The hum of the monitors and the light spilling in from the hallway was strangely calming as I settled into the hospital bed. I dressed in the gown they had given me, a thin white backless number, and pulled the stiff sheets close as Steven helped stack pillows behind me. Hospital pillows are small and airy, and it took almost five for me to get comfortable. I was glad I’d brought one of my own large, fluffy pillows – it still smelled like home and I clutched it like a stuffed animal as we waited for the nurse. Steven stood by idly, playing musical chairs with our things until he decided on the far corner chair to pile my bags, clothes, and toiletries. Our nervousness was palpable but we were both too tired to let it show.
One AM and the nurse began her series of questions, checks, and pricks – I wouldn’t say I had a needle phobia but shots have always made me uncomfortable. By the third or so prick I was definitely starting to feel phobic. Couldn’t all this happen after the epidural? By the time the anesthesiologist made his way into the room it was almost two – the contractions had luckily plateaued and I was now three centimeters dilated. He was a small statured man with white hair and glasses, and though pleasant had an East European accent that made him sound like a villain from an action movie. Not exactly the comforting voice I had hoped for while being stuck with a giant needle.
As I listened to him preparing his things behind me, I started to sweat. God, please let this be fast. This was the last step standing in between me and numbness, yet I wanted so badly to call it off. Generations of women before me had done it without assistance, why couldn’t I? I had already endured several hours of contractions, what were a few more? But then I remembered the tiny issue of pushing a six to eight pound baby out. GIANT NEEDLE IT IS! I sat very still and pretended like there wasn’t a war waging inside my head. Then out came the crinkly paper sheet with the hole in it (for better aim, UGH), the cold iodine being rubbed on, me white-knuckling my pillow as I froze like a statue. Then, the sting. I wished I had a stuffed animal now, or a mouth guard. It hurt. It was continuous and twitchy, like a string that was being pulled throughout different parts of my lower back. “All done,” he gestured for me to sit back. The pain had subsided but I was still extremely anxious – I was just supposed to sit back and lay on the tube that was sticking out of me, feeding pain meds into my spine? What if it falls out? What if I accidentally move it? “Can you feel your legs?” he asked. I could. Oh my God I feel my legs! Am I supposed to feel my legs? He told me I was but as the medicine started working I soon wouldn’t.
In all of my paranoia I had failed to notice that I was no longer feeling contractions, but a quick glance at my monitor showed that they were still strong. Hm, maybe there was something to this. I exhaled slowly and closed my eyes – it was strangely liberating after nine months of bodily warfare to feel nothing. I told Steven to get some sleep; I would do the same, as the nurse predicted that I wouldn’t be fully dilated until around noon. I drifted in and out for the next five hours, as the nurse came periodically to check my status. At five AM she reported I was already at six centimeters. Things were progressing faster than expected, but we were still shooting for a noon delivery. At six AM I was at seven centimeters; at seven AM eight centimeters. “I guess he doesn’t want to wait until twelve!”, she said, “looks like we’re going to start pushing in about thirty minutes”. Finally! All of my fears, anticipation and excitement had lead up to this moment. Pushing – the part that I had seen in the movies, and on Baby Story, and in my nightmares.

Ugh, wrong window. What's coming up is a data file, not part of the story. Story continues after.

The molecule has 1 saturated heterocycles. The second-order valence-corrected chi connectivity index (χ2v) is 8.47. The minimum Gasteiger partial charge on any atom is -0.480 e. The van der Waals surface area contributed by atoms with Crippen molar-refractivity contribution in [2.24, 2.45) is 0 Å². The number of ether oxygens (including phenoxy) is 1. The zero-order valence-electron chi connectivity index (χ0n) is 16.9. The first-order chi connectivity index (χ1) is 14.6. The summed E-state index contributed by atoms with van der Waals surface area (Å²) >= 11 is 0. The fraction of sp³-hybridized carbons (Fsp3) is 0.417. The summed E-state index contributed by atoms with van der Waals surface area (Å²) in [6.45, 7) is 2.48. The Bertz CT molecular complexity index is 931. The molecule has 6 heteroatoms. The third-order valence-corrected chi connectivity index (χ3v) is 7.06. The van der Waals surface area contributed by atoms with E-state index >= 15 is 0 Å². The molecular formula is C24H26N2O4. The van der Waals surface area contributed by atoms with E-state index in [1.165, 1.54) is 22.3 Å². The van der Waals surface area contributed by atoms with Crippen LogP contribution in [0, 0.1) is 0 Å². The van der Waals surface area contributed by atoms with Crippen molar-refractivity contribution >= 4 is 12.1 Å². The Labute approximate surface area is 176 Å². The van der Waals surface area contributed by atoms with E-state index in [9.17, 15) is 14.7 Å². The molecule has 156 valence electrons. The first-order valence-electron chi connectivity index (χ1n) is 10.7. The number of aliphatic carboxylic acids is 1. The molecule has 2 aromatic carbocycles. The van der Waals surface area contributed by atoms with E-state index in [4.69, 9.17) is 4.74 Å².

My doctor appeared in the room at seven AM on the dot, refreshed and with a smile on her face, dressed in scrubs and gloves and ready to go. “It’s time! Are you ready?” Though I had spent the entire night there, her question made me feel rushed and scared. “Ready!” I lied. She called two other nurses into the room and took her place in front of me. “Ok, what you’re going to do is push when you have a contraction. When I say push, you’re going to exhale and push for five seconds. Ready? PUSH!” I pushed as hard as I could, blowing all the air out of my lungs at the same time. I could feel the pressure of the baby and it wasn’t as terrible as I had imagined. If we could get this done in the next fifteen minutes I’d be golden.
After several tries she stopped me with a concerned look on her face. “Looks like he’s a little bit turned,” she said, “we’re going to need to re-position him or he’s not going to come out.” Ok, I thought, sounds easy enough? As she started to turn him I coiled back in pain – I could feel everything she was doing! “You can feel that?” she said. I nodded. “Have you been pushing your epidural button?” Um, no? The anesthesiologist had told me to push the button when I needed to, but I assumed that meant only if I was in excruciating pain. It was lying beside me on the bed but I had been afraid to use it; it was very important looking, like an alarm trigger or a rocket launcher. Now she was telling me I should have been pressing it every time I felt my contractions get stronger? Oops.